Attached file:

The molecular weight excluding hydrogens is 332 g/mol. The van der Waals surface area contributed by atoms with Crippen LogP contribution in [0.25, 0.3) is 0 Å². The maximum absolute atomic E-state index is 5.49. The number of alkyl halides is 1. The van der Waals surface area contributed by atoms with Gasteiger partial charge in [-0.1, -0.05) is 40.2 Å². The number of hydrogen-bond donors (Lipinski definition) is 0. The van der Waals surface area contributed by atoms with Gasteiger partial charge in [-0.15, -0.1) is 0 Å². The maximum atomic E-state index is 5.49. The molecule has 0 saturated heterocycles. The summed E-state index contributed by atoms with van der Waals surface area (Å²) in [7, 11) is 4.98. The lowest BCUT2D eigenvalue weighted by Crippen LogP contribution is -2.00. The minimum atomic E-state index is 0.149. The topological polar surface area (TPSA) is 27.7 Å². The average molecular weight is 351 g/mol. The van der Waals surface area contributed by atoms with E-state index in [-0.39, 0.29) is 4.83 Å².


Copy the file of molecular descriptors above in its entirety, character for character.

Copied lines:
The molecular weight excluding hydrogens is 332 g/mol. The van der Waals surface area contributed by atoms with Crippen LogP contribution in [0.25, 0.3) is 0 Å². The maximum absolute atomic E-state index is 5.49. The number of alkyl halides is 1. The van der Waals surface area contributed by atoms with Gasteiger partial charge in [-0.1, -0.05) is 40.2 Å². The number of hydrogen-bond donors (Lipinski definition) is 0. The van der Waals surface area contributed by atoms with Gasteiger partial charge in [-0.15, -0.1) is 0 Å². The maximum atomic E-state index is 5.49. The molecule has 0 saturated heterocycles. The summed E-state index contributed by atoms with van der Waals surface area (Å²) in [7, 11) is 4.98. The lowest BCUT2D eigenvalue weighted by Crippen LogP contribution is -2.00. The minimum atomic E-state index is 0.149. The topological polar surface area (TPSA) is 27.7 Å². The average molecular weight is 351 g/mol. The van der Waals surface area contributed by atoms with E-state index in [-0.39, 0.29) is 4.83 Å².